This was exactly what he was hoping to avoid with his unwavering routine. This feeling of helplessness, of despair, of rage at the unfairness of it all. If he let everything in he was not sure he could cope.

He lay back against a bare rock and looked up at the sky. The mountains cleared his head slowly. As the breeze rose he felt himself start to breathe deeply. He closed his eyes and the exhaustion from all the emotions made his muscles go limp. He made up his mind and picked up the phone and dialed.

It rang and went to voicemail
" Hi this is Malini Raghu. I am not available at the moment but please leave your name and number and I will get back to you as soon as possible. Have a great day"

For the first time in all the time he had listened to her voice he smiled a little at his dirty little secret. Continuing to pay her mobile bill had been an indulgence to begin with but off late he felt guilt and shame at his inability to move on. Maybe he should have made a little more of a scene, cried more, drank more, been a bigger disaster. Maybe then three years would not have found him on a hike alone with no one to call.

He sat up and decided to wait for the two youngsters that had been in front of him through the hike. They had reached the top and had gone on further to visit the waterfall. The thought of inconveniencing strangers did not fill him with dread at the moment. He would make a scene. And when he got home he would call his children, cry some more, take a vacation, let it hurt some more.



12 comments:

rads said...

Gosh! This is so similar to what i had written some time ago for a magazine! :O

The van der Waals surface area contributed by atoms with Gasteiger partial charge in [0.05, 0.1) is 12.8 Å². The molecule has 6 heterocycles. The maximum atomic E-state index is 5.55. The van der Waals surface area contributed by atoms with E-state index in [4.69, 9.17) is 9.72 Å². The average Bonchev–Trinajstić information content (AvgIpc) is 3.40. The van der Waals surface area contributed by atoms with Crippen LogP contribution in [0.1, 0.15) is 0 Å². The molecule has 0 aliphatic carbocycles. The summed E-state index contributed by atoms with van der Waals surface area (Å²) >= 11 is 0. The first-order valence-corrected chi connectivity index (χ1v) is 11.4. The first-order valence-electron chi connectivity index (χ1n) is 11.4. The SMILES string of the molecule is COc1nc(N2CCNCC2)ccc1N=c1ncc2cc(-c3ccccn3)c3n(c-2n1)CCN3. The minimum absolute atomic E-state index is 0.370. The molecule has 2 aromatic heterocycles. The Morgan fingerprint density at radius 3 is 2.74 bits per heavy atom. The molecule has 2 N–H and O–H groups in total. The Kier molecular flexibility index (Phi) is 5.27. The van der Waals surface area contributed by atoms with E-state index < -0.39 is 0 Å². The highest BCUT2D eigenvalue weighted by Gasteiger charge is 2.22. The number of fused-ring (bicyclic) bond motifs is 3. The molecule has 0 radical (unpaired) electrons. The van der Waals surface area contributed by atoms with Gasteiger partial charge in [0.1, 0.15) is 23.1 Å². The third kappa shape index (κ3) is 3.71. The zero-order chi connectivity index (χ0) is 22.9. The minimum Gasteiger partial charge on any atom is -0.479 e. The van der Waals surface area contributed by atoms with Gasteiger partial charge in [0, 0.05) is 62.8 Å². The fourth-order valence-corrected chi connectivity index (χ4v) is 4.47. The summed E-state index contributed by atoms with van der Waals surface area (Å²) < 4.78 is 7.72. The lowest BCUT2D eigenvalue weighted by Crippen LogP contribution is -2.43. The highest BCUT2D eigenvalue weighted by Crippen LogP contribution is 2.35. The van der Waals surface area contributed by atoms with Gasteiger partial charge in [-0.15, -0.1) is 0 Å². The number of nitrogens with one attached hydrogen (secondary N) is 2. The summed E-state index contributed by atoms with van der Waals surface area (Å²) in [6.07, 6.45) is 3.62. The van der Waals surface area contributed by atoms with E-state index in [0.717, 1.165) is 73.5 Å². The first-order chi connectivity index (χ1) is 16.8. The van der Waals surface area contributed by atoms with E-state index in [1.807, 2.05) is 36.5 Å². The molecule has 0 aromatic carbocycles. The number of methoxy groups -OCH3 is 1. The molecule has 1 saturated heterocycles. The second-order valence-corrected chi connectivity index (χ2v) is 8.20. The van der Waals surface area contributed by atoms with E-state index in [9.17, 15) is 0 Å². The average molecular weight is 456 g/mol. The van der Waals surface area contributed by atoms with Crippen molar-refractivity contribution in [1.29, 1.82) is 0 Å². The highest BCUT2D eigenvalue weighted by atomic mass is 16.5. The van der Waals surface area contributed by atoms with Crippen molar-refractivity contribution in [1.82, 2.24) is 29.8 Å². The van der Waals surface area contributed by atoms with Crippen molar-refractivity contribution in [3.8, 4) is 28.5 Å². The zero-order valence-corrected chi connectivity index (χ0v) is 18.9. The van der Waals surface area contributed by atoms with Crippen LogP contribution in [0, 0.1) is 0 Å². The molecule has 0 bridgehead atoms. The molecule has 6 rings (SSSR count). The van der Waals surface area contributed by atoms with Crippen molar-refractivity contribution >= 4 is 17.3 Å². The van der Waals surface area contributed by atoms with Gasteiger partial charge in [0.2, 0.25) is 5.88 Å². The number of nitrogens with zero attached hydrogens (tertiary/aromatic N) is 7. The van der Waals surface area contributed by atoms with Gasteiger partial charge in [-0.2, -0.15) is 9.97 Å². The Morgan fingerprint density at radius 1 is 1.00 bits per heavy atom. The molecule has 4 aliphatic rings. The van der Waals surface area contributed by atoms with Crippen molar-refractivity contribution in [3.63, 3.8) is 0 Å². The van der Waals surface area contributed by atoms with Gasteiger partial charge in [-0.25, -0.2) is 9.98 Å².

Uncanny how minds think. Neatly done :)

stringOfPearls said...

@Rads Thank you for visiting and the comment.

kj said...

Thanks for writing this, stringOfPearls. It's interesting that I happened upon your story today...especially uncanny is the three year mark your character has reached past the death of a loved one. I just came across this site a few weeks ago and have been taking a look at some of the postings, but I never thought I would incur more than just some fun/good/interesting reading. I really related to your story on many levels, and am thankful to have found it.

All best!

Paul said...

Loved this, especially the way you captured his frame of mind. Perhaps why the hike was so important needs bringing out a little more.

stringOfPearls said...

@kj thank you for your comment. It was very sweet of you to share your thoughts on this. Take care

@Paul - I agree I felt he reason for coming on the hike needed work too. Thank you for your comment. Needs work comments are really helpful

John Wiswell said...

Continuing to pay that bill for this private privilege was a great detail that helped the piece come alive for me.

stringOfPearls said...

@John Thank you for your kind words

Ruchira Mandal said...

I really really like the idea.

Nidhi Maheshwari said...

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Thanks

Nidhi Maheshwari said...

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Thanks.

Laura Parish said...

Wow. I loved this.
This line I just adored -
"They had weaved their daily routines, hobbies, friends in out around each other for the past 35 years - a great giant banyan tree of a relationship."

Well done. :) xx

stringOfPearls said...

Thank you Laura.